Google’s ‘right to be forgotten’ tool is simple and effective

In response to the recent ruling by the Court of Justice of the European Union (CJEU), Google has launched an online form whereby individuals can request that specific internet URLs no longer be linked to a query for their name in Google’s search results.

The CJEU judgment raised some extraordinarily complex questions regarding the rights to privacy and freedom of expression, and the implications of the decision will no doubt be the subject of much debate in the coming months and years. In the meantime, however, Google’s new tool demonstrates the first practical step by the search engines to address the issues posed by the judgment.

The basics of the tool

Google’s prompt release of this tool is evidence of just how seriously it is taking the CJEU’s judgment. The short online form, which can be completed in a matter of minutes, allows individuals to list as many URLs as they would like to be ‘de-coupled’ from their name.

It also provides an opportunity for the requestor to explain why the link should be removed – to assist Google in conducting the difficult balancing exercise between the individual’s right to privacy and the wider public interest in that information being accessible to internet users.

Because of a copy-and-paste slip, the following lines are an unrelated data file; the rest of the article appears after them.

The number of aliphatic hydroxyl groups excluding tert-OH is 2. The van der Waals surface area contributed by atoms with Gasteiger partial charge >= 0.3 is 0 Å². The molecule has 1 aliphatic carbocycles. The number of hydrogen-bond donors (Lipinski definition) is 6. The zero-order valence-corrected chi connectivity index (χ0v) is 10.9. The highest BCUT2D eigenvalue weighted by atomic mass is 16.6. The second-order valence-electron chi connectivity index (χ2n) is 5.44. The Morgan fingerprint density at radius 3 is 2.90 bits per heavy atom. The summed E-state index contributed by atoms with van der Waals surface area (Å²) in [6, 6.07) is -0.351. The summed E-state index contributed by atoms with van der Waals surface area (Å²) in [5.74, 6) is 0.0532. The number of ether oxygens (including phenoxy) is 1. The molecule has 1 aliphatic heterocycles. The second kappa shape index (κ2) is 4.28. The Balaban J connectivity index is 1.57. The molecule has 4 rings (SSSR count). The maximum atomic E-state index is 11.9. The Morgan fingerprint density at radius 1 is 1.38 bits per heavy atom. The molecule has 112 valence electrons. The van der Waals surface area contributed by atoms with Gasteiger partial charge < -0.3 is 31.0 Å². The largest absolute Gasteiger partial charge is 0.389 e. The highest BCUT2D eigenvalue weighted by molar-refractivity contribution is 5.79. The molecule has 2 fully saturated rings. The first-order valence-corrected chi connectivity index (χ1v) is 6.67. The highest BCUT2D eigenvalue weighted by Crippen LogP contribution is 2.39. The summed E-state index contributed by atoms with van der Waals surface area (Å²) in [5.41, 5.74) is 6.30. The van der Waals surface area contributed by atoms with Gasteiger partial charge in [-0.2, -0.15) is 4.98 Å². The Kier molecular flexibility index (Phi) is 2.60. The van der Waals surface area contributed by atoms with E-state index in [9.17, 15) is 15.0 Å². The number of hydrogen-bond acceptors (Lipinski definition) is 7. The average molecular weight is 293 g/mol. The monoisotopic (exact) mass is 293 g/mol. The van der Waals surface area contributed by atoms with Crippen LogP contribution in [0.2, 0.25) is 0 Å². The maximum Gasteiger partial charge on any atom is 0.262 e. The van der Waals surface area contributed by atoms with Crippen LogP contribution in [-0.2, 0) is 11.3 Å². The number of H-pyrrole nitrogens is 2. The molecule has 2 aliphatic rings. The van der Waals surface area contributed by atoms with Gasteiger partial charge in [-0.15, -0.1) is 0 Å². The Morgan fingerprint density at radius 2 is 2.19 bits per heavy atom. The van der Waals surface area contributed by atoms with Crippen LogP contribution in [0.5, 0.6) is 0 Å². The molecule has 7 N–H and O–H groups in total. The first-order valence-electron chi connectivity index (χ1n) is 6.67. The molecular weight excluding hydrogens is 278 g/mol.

This also serves as reminder that the CJEU ruling does not establish a general ‘right to be forgotten’ in all circumstances; Google is only obligated to delete the information if it is irrelevant, out of date, or otherwise incompatible with the protections offered under EU data protection law.

The requirement for ID

Google has decided to request a copy of a valid form of photo ID from individuals submitting a request – which is important to protect against someone else submitting a malicious or prank request for your information to be deleted.

Europe-wide application

Something which will no doubt please potential requestors is that it looks as if Google has chosen to make the removal effective across its search engines for the entire EU. An individual in the UK will not only come out of search results in google.co.uk, but also google.es, google.de and google.fr – despite the fact that their rights under the UK Data Protection Act do not extend beyond the territory of the UK.

Clearly, Google has to apply some territorial limits to the removal (it would be absurd for the application of EU data protection law to extend to, for example, an article by a US journalist on a US website, visible in Google’s US search results), but by deciding not to limit the tool to a country-by-country basis, Google offers a simple and effective means for individuals to protect their privacy across the whole of Europe.

Mark Watts is a partner at Bristows, which acted for Google on this case